Spectator USA

Skip to Content

Life

Release the Kraken

Finally a sports team name gets a good reception

July 24, 2020

11:27 AM

24 July 2020

11:27 AM

Lately, the dialogue around the names of professional sports teams has been a heated, politicized, and angry miasma. The Washington Redskins announced that following years of pressure they’d be dropping their controversial name — a term for Native Americans that is now widely considered a racist slur — only to announce this week that they’d be ‘The Washington Football Team’ until further notice. Native American mascots and team names have been a political lightning rod for decades, but in today’s charged climate activists have broadened their scope, suggesting that the Texas Rangers ought to find a new name too.

So it was a pleasant surprise to see the social media leviathan get excited about a new team name that people actually like. That’s what happened this week with Seattle’s forthcoming NHL team, which announced that it would be called the ‘Seattle Kraken’. In extensive fan polling that seemed to take half a decade, Kraken — an enormous tentacled beast long thought to be purely mythical but now considered to be likely rooted in sightings of the giant squid — had beaten out names like the Sasquatches, the Grunge, the Fightin’ Geoducks, and enough salmon-themed monikers that it led to the rise of a brief protest initiative called #NoFishNames.

The Seattle Kraken made its debut with a video trailer that paid suspenseful homage to Seattle’s maritime history and notoriously gloomy weather, looking more like B-roll from Deadliest Catch than an introductory video about a hockey team. Its branding clearly took  a lot of money and a lot of meetings, with its secondary logo getting particular acclaim — an anchor that cleverly incorporated the city’s famous Space Needle.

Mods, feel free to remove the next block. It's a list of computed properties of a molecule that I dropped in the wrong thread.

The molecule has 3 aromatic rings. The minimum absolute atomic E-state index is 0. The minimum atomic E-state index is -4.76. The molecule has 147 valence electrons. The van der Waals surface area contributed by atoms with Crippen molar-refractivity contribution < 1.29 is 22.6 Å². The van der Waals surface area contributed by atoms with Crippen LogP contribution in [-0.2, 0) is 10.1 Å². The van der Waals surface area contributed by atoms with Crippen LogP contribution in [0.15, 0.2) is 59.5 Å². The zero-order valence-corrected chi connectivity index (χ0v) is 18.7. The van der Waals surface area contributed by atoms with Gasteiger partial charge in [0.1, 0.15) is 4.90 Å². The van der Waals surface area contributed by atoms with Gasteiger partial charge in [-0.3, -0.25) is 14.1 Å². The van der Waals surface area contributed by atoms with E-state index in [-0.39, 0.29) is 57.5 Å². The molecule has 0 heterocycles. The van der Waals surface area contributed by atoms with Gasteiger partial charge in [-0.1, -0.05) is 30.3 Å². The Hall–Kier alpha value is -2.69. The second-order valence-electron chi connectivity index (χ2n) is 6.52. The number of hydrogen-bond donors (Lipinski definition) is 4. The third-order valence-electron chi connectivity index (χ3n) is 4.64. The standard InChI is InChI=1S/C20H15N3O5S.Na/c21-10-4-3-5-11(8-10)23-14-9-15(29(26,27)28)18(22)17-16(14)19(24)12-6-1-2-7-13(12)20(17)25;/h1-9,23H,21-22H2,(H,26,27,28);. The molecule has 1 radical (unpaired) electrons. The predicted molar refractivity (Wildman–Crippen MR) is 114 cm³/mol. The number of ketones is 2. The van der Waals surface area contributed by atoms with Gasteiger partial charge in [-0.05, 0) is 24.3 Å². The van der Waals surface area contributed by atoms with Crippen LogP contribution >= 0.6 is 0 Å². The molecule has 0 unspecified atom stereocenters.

But don’t let that seriousness fool you. Within an hour of the Seattle NHL team unveiling its official name, some noisy fans on Twitter had already decided to call themselves ‘Krakheads’ and to refer to the team’s home of the Climate Pledge Arena (yes, that’s really its name — thanks to Jeff Bezos) as the ‘Krakhouse’. This promptly got the attention of naysayers who found it inappropriate for them to take on a nickname that was a direct reference to the ravages of the crack cocaine epidemic. It seems even bloodthirsty giant squids aren’t safe from threats of cancellation.


Professional sports team identities in the social media age are a fascinating collision of meticulous, top-down branding and pure fan chaos. Sometimes, keeping the two in balance isn’t easy. In September 2018, the Philadelphia Flyers hockey team unveiled its new mascot, and the city’s sports fan community exhibited a collective sense of shock upon meeting ‘Gritty’, a nightmarish orange beast with enormous googly eyes. The Guardian decried him as ‘an acid trip’ and ‘a horrifying bearded man-Muppet hybrid whose eyes are permanently rolling in their sockets, presumably from years of drug use’. Within 24 hours Gritty was using Twitter to send death threats to the Pittsburgh Penguins’ mascot, ‘Iceburgh’. And somewhere in there Philly went from horror to intense protectiveness. Local leftist activists decided that Gritty was the new mascot of the ‘resistance’, and when President Trump visited the City of Brotherly Love in October 2018 protesters chanted ‘Gritty Hates Trump’ and carried handmade banners that showed the deranged orange monster waving an antifa flag. Considering this was fewer than two weeks after Gritty was unveiled in the first place, it’s pretty impressive.